Re: [rtcweb] Pictures of congestion control on the Internet - which is more realistic?

Stephan Wenger <> Wed, 23 April 2014 15:47 UTC

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From: Stephan Wenger <>
To: Roman Shpount <>, Harald Alvestrand <>
Thread-Topic: [rtcweb] Pictures of congestion control on the Internet - which is more realistic?
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Subject: Re: [rtcweb] Pictures of congestion control on the Internet - which is more realistic?
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Please see inline.

From: Roman Shpount <<>>
Date: Wednesday, April 23, 2014 at 8:02
To: Harald Alvestrand <<>>
Cc: "<>" <<>>
Subject: Re: [rtcweb] Pictures of congestion control on the Internet - which is more realistic?

I would say that some video end points have congestion back off.

Concur.  In fact, I would replace "some" with "very few", and I think the statement would still be correct.  At least when it comes to the hardware based solutions, and your typical SIP client.  The proprietary soft-clients (Skype, hangouts, etc.) may be a better in that regard, especially the modern ones that use scalability (like ours, brag brag).  (One can, of course, argue that at any given moment there are more sessions active using modern soft-clients than the combined lifetime sales of all traditional hardware video conference vendors-and that's why we haven't had a meltdown yet.  I attribute the lack of a meltdown to other reasons, though.)

Almost all audio end points have none.

Concur as well.  And, I believe the number of bits spent on interactive audio over the open Internet is still considerably higher than those for interactive video.

In both cases, the typical reaction of an endpoint is to expose the user to crappy quality, until the user hangs up.  Sometimes, slightly smarter implementations hang up themselves if the packet loss rate becomes excessive.I would suggest not to paint a rosier picture in the draft than what is warranted based on real-world observations.

Based on this, most UDP endpoints do not deal well with congestion. Ideally this should change to support better bandwidth management. Futhermore, reliably transmitting real time media over public internet would also require changes to biffer management algorithms in routers, which will, in turn, affect congestion handling strategies in the end points.

On Apr 23, 2014 8:31 AM, "Harald Alvestrand" <<>> wrote:
> I quote Karl's piece below, because I want other's opinion of whether it's a realistic picture.
> My impression is that it is not - in particular that:
> - Lots of interactive traffic goes over the Internet today without layer 2 separation
> - All UDP endpoints that use the open Internet have some form of backoff on congestion - using delay, packet drop or (most likely) both to detect congestion
> I'm writing the transport document based on those assumptions - that we should specify something that will work as well as it can over an Internet that does not care, and try to allow for better things to come along later.
> Am I wrong to write it like this?
> Harald
> ------------------------------------
> [Karl] I wrote this sometime before, regarding how QoS over the internet
> works in general - may be useful for understanding
> For better understanding of these QoS/QoE problems, and methods for
> improving (not specifically discussing the policies of sharing real-time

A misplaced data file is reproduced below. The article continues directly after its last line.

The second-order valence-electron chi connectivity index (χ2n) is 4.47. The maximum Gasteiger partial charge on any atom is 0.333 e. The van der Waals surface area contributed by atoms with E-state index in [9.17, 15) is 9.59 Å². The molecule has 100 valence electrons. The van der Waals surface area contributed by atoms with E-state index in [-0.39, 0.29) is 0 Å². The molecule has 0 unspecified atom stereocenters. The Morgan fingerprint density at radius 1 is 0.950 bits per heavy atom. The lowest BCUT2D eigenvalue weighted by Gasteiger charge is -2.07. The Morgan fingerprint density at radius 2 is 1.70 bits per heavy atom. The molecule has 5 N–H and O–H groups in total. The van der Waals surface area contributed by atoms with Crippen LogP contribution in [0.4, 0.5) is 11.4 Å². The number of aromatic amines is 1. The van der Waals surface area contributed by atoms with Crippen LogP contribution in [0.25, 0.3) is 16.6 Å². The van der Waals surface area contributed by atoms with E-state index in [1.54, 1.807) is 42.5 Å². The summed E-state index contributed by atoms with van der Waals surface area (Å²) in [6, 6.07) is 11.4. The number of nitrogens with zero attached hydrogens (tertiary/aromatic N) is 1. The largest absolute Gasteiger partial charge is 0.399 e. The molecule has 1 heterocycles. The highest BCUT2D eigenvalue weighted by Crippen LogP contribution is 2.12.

> traffic space), I would like to explain:
> Over an IP pipe only used for real-traffic (no TCP data traffic), it is
> sufficient that the pipe is wide enough for good QoS. That is often used and
> implemented by separating IP pipes at a lower level using e.g. Ethernet
> VLAN, MPLS, Ethernet over ATM (std for ADSL modems). TURN servers can
> enforce real-traffic into such pipes and QoS is achieved. Let's call this
> Level 2 QoS (Network level)
> Over an IP pipe shared between quality requiring real-time traffic and less
> demanding data or streaming (usually TCP) traffic, we have the sharing
> between these two traffic classes to consider. The main method (and the
> mechanism making today's real-time QoE as good as it often is) is that TCP
> endpoints back-off and share their bandwidth usage. Real-time traffic using
> UDP transport do not back-off, the endpoints using UDP occupy the bandwidth
> needed. When an IP pipe gets filled, it is all endpoint's TCP bandwidth
> usage that is back-off and shared between them, leaving room for the UDP
> traffic. This is mechanism we experience everyday over the Internet, using
> our "Surf IP pipes". Let's call this Level 4 QoS (Transport level)
> However, this Level 4 QoS is based on that at congestion times (which happen
> every time we click - setting up a TCP flow and transferring some amount of
> data as quick as possible) the router handling the most narrow part of the
> pipe (the congestion point) drop packets. It is this packet dropping that
> (i) signals to TCP endpoints to reduce their bandwidth (via TCP's error
> correction/retransmission mechanism) and (ii) destroys the QoE of real-time
> traffic. (Both TCP and UDP packets are dropped in this process that is
> triggered by flow intensive TCP traffic.)
> We need (i) but don't want (ii) and to improve on this we can e.g. use
> diffserve, DSCP bits in IP packets to instruct routers to always forward the
> real-time traffic before any unmarked TCP traffic (which usually fills most
> of the pipe). Then QoS is then achieved for real-time traffic. This is Level
> 3 QoS (IP level). The method used is "traffic shaping": backing off data
> traffic, leaving real-time traffic free passage without packet loss.
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